Business & Economy

Vietnam: a magnet for tech investment over tension between China, US

By Eric San Juan

Ho Chi Minh City, Vietnam, Nov 4 (EFE).- China’s loss of attractiveness for some investors due to trade tensions with the United States and strict Covid-19 containment policies have turned Vietnam in the favorite alternative as a production center for large technology companies such as Apple, Samsung or Google.

The trickle of technology companies moving their production from China to Vietnam, whose economy is growing at a fast pace, has intensified in recent months with moves such as Apple, which has started manufacturing part of its iPad tablets and AirPod headphones in Vietnam. There it plans to produce its smartwatches, AppleWatch and MacBook Pro computers.

Taiwanese firm Foxconn, one of Apple’s main suppliers, has announced a $300 million investment in a 50-hectare plant in northern Vietnam that will create 30,000 jobs.

Google will also start producing its Pixel smartphones in Vietnam for the first time in 2023, in an attempt to reduce its dependence on China, Taiwanese specialized media Digitimes reported in July.

These companies follow the path set by Samsung, which in recent years has been increasing its production in Vietnam, where it already manufactures most of its mobile phones for the global market.

One of the factors that has accelerated this trend has been the strict Covid-19 containment policy in China, which strains supply chains and causes insecurity in manufacturers, but there are less circumstantial reasons.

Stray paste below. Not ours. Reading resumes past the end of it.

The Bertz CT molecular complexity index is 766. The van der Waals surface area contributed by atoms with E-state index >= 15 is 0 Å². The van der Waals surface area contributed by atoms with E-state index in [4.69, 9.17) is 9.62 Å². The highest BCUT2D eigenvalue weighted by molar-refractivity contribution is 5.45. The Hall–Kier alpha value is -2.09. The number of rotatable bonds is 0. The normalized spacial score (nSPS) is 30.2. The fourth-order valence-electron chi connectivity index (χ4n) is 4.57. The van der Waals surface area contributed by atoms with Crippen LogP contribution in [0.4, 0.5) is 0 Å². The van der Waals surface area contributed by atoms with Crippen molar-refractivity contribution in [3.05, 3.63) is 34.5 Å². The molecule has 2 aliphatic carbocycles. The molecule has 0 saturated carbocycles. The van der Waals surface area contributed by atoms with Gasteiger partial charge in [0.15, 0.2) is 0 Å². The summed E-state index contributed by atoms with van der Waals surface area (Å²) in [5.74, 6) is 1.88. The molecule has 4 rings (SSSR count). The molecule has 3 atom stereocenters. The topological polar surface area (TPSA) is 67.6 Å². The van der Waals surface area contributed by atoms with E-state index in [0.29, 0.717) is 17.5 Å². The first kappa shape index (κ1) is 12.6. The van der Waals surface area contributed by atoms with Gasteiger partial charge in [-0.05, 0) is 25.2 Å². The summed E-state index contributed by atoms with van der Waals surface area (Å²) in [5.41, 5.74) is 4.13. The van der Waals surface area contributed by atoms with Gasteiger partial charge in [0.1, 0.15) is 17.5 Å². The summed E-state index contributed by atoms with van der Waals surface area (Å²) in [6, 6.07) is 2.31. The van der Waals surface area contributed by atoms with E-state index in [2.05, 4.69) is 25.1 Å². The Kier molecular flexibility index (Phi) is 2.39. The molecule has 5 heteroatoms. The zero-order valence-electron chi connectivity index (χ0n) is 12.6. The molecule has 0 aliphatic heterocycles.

For Le Hong Hiep, director of Vietnamese studies at the Iseas-Yussof Ishak Institute, based in Singapore, “China’s covid-zero policy is one of the factors, but the deeper reasons include the trade war between China and the US that causes uncertainty and disruptions in the global supply chain.”

“Products exported from China may be subject to higher tariff barriers, especially when they are exported to the US,” Hiep told EFE, adding to these factors related to the situation in China the attractions that Vietnam has been acquiring in recent years to explain its rise as a production center.

The first internal factor he points to is the “boom” of the Vietnamese economy, especially in recent months after the Covid-19 break, with a record growth of 13.67 percent year-on-year in the third quarter of this year thanks to the boost from the manufacturing industry and exports, which increased by 17.3 percent.

“When these (tech) companies set up their factories in Vietnam they also have access to the Vietnamese market, which is becoming more attractive,” Hiep said.

In addition, labor is cheaper in Vietnam (about $3 per hour in manufacturing, compared to $6.50 per hour in China, according to the Vietnam Briefing publication), which adds to the tax incentives Vietnamese authorities try to offer to large companies to invest in the country.

Other advantages that Hiep cites are the proximity of China, which makes it possible to remedy the shortcomings of the Vietnamese supply chain to provide the necessary components, political stability, with a regime similar to that of Beijing, and the opening to international trade in recent years.

“Vietnam is a member of 15 free trade agreements. That means that if companies meet certain conditions, they have lower taxes and would have preferential treatment if they export their products from Vietnam,” he said. EFE


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